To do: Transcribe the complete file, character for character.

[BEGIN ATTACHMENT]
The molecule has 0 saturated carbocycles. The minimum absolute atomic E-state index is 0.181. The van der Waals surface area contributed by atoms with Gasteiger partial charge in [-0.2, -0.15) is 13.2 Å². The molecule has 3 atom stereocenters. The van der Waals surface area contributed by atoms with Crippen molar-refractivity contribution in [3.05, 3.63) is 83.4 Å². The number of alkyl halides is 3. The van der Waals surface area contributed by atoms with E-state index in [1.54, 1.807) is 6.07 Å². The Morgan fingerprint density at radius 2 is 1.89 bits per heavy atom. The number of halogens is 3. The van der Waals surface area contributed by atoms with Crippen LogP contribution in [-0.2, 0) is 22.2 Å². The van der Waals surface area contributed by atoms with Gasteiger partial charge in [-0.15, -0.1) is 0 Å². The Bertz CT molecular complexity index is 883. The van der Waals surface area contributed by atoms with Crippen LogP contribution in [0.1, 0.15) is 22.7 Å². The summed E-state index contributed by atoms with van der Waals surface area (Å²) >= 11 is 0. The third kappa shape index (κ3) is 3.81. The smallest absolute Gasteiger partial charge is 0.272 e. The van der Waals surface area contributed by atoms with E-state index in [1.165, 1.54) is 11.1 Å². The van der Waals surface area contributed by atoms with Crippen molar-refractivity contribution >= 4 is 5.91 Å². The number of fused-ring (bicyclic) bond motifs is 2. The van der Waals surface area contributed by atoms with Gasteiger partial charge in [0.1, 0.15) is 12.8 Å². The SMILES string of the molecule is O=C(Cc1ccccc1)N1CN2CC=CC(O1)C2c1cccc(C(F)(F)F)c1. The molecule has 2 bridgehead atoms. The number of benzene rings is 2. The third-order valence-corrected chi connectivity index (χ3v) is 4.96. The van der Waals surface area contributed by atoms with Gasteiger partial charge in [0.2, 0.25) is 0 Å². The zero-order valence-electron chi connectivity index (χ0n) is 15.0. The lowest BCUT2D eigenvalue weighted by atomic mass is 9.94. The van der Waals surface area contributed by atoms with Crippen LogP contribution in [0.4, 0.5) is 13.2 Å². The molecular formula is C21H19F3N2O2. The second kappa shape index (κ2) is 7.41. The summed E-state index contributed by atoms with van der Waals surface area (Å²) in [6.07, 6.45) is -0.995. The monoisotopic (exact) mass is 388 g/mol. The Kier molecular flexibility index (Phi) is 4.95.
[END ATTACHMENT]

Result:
The molecule has 0 saturated carbocycles. The minimum absolute atomic E-state index is 0.181. The van der Waals surface area contributed by atoms with Gasteiger partial charge in [-0.2, -0.15) is 13.2 Å². The molecule has 3 atom stereocenters. The van der Waals surface area contributed by atoms with Crippen molar-refractivity contribution in [3.05, 3.63) is 83.4 Å². The number of alkyl halides is 3. The van der Waals surface area contributed by atoms with E-state index in [1.54, 1.807) is 6.07 Å². The Morgan fingerprint density at radius 2 is 1.89 bits per heavy atom. The number of halogens is 3. The van der Waals surface area contributed by atoms with Crippen LogP contribution in [-0.2, 0) is 22.2 Å². The van der Waals surface area contributed by atoms with Gasteiger partial charge in [-0.15, -0.1) is 0 Å². The Bertz CT molecular complexity index is 883. The van der Waals surface area contributed by atoms with Crippen LogP contribution in [0.1, 0.15) is 22.7 Å². The summed E-state index contributed by atoms with van der Waals surface area (Å²) >= 11 is 0. The third kappa shape index (κ3) is 3.81. The smallest absolute Gasteiger partial charge is 0.272 e. The van der Waals surface area contributed by atoms with E-state index in [1.165, 1.54) is 11.1 Å². The van der Waals surface area contributed by atoms with Crippen molar-refractivity contribution >= 4 is 5.91 Å². The number of fused-ring (bicyclic) bond motifs is 2. The van der Waals surface area contributed by atoms with Gasteiger partial charge in [0.1, 0.15) is 12.8 Å². The SMILES string of the molecule is O=C(Cc1ccccc1)N1CN2CC=CC(O1)C2c1cccc(C(F)(F)F)c1. The molecule has 2 bridgehead atoms. The number of benzene rings is 2. The third-order valence-corrected chi connectivity index (χ3v) is 4.96. The van der Waals surface area contributed by atoms with Gasteiger partial charge in [0.2, 0.25) is 0 Å². The zero-order valence-electron chi connectivity index (χ0n) is 15.0. The lowest BCUT2D eigenvalue weighted by atomic mass is 9.94. The van der Waals surface area contributed by atoms with Crippen LogP contribution in [0.4, 0.5) is 13.2 Å². The molecular formula is C21H19F3N2O2. The second kappa shape index (κ2) is 7.41. The summed E-state index contributed by atoms with van der Waals surface area (Å²) in [6.07, 6.45) is -0.995. The monoisotopic (exact) mass is 388 g/mol. The Kier molecular flexibility index (Phi) is 4.95.